Five Tips For Eating Well While Traveling: Oz/NZ Eats
November 22, 2010 § 9 Comments
I had a blast in Oz (a.k.a Australia) and New Zealand, in large part because I ate quite well. Reflecting on why I enjoyed my culinary adventures so much, I realized that there are certain things we do while traveling that I could distill into five tips that anyone can use to eat well while traveling. I thought I’d share them below, and I’d love to hear yours!
1 — Try something you’ve never had.
This is the easiest eating-well-while-traveling tip to offer, because no matter where you go, it’s likely they eat something there that you haven’t — whether it’s hush puppies in North Carolina, live squid that’s still undulating on the plate in Tokyo or, in my case, spatchcock in Melbourne and Marmite in Auckland. And while you may not always hit the jackpot in deliciousness, at least it’s an adventure.
Even though they say “spatchcock” as if it’s a breed in Melbourne, actually, it’s not a type of bird but a method of preparing one. It’s a small chicken whose backbone has been slit out and that has been flattened to reduce cooking time. This one, braised in an onion and herb gravy that we sopped up with bread at a tapas bar, was incredible.
And in Auckland, I was introduced to the salty, umami joys of Marmite, a yeast-based, nearly black spread. The friends with whom I was staying made me something I can’t wait to replicate if I can find Marmite here: wheat bread spread with Marmite, topped with a slice of cheese and broiled in the oven. My new favorite way to start the day.
2 — Give something you normally don’t like another chance.
On my travels, I often find that I enjoy something that I typically don’t eat at home because it’s done differently or better. Case in point in Melbourne and Auckland: muffins. I never, ever order muffins in the U.S.; personally, I find them too sweet, too dry and/or too big. But a raspberry, walnut and honey muffin looked unusually tasty at a cafe in Melbourne, and I was glad we ordered it: it was more like a moist tea bread than the American muffins I’d had, it had just a hint of sweetness and it wasn’t alarmingly gargantuan. In Auckland, they serve you muffins warmed, split in half and accompanied by a generous pat of butter — which, let’s be honest, makes it pretty darned hard not to like them.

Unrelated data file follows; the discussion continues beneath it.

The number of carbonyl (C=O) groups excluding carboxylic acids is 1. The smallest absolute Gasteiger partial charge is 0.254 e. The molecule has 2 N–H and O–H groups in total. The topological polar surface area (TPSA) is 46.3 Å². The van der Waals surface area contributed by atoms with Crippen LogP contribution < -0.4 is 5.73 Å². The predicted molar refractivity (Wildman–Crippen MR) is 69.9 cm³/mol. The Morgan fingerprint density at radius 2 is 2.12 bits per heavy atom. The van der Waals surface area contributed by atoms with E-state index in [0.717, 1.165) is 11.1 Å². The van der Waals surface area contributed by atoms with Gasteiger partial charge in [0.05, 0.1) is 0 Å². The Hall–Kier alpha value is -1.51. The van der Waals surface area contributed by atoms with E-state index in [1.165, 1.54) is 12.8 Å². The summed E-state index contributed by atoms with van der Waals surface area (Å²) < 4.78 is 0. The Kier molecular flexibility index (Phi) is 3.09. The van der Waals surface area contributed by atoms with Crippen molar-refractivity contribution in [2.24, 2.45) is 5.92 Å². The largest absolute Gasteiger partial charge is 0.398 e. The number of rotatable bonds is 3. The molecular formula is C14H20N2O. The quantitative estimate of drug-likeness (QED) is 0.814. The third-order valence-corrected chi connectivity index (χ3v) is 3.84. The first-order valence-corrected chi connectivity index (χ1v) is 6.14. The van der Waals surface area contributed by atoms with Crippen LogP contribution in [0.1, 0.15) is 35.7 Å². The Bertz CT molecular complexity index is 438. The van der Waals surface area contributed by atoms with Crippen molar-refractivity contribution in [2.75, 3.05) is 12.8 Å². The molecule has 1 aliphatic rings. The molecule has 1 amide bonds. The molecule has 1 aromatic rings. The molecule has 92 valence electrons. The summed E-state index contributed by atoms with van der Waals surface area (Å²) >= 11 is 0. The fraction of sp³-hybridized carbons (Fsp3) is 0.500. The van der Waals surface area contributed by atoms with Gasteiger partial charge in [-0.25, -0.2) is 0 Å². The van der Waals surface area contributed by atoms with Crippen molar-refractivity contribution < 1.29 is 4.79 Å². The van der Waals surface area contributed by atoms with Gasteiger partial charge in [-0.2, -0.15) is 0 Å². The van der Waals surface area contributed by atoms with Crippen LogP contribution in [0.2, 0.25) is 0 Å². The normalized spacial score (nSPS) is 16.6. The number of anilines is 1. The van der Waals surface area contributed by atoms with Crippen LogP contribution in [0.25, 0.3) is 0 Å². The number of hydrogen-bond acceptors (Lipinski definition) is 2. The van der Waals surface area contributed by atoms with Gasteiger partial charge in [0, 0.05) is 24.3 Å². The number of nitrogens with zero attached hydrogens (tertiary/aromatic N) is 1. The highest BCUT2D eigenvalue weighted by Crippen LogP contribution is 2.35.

3 — Notice the little differences and give them a whirl.
There are a lot of cafes in Melbourne and Auckland, and at each of them, I always saw “flat white” above “latte” on the menus (a flat white, it turns out, is similar to a latte — espresso and milk — but has slightly less milk and is cheaper). And when we went out for coffee and dessert post-dinner in Auckland, I noticed that my friend ordered a flat white with a marshmallow. So, I gave it a whirl and thoroughly enjoyed it: a grown-up version of the classic hot chocolate-marshmallow combo, made even better by the fact that the marshmallow was one of those dense types, versus the air-puffed sugar pellets you typically get in grocery stores here.
4 — Sample something locally grown and artfully made.
Given my general preferences when it comes to eating, I of course couldn’t pass up proffering this tip. Discovering what the area you’re visiting is known for gives you a new taste sensation, teaches you something about the local culture and offers you the opportunity to support a local business. About 30 minutes outside of Auckland at Bees Online, we experienced how local, artisan honeys could enhance a variety of dishes:
5 — Get yourself invited to a local’s home for dinner.
Okay, this could be difficult. And I cheated on this one a bit as I stayed with friends in Auckland, so eating dinner at their house wasn’t exactly a challenge. But dining, or even drinking, with locals on their turf often gives you the chance to try food and beverages traditional to, or suited for, that geography and to forge or renew friendships.
In Auckland, my friend cooked a traditional lamb leg roast for dinner one night. Funny enough, we ate the lamb roast the same day that we strolled among sheep in a large paddock in Cornwall Park — a unique experience, as it’s a green space smack dab in the middle of the city.
We ate the tender, juicy meat with gravy made from lamb drippings and roasted veggies. My favorites were caramelized onions and kumera (a New Zealand sweet potato), perfectly crisp on the edges and soft and sweet inside. While we enjoyed my friend’s expert cooking, he shared fond memories about how his mother would make this meal for his family growing up (though she’d make even more food — what you see below plus three types of potatoes!).
But even if you don’t get invited to a local’s home for a meal, you can adapt and apply this tip anywhere — for example, when we spent a week in Sonoma, California for our summer vacation, we sought out a small, family-owned winery for a tasting and discovered new wines we now love, learned more about that particular area of Sonoma and forged a connection with that family (click here for that story).
What are your favorite ways to eat well while traveling?
Journal Cafe, 253 Flinders Lane, Melbourne, Australia. Click here for more info
Frasers Cafe and Espresso Bar, 434 Mt. Eden Road, Auckland, New Zealand.
A big thanks and dedication of this post to my dear friends, Paul and Reiko Kennedy, who generously hosted me and made sure I ate so well in Auckland. And if you’re interested in more photos of MoVida’s excellent tapas, or my non-food photos of Melbourne and Auckland, see them on Facebook here.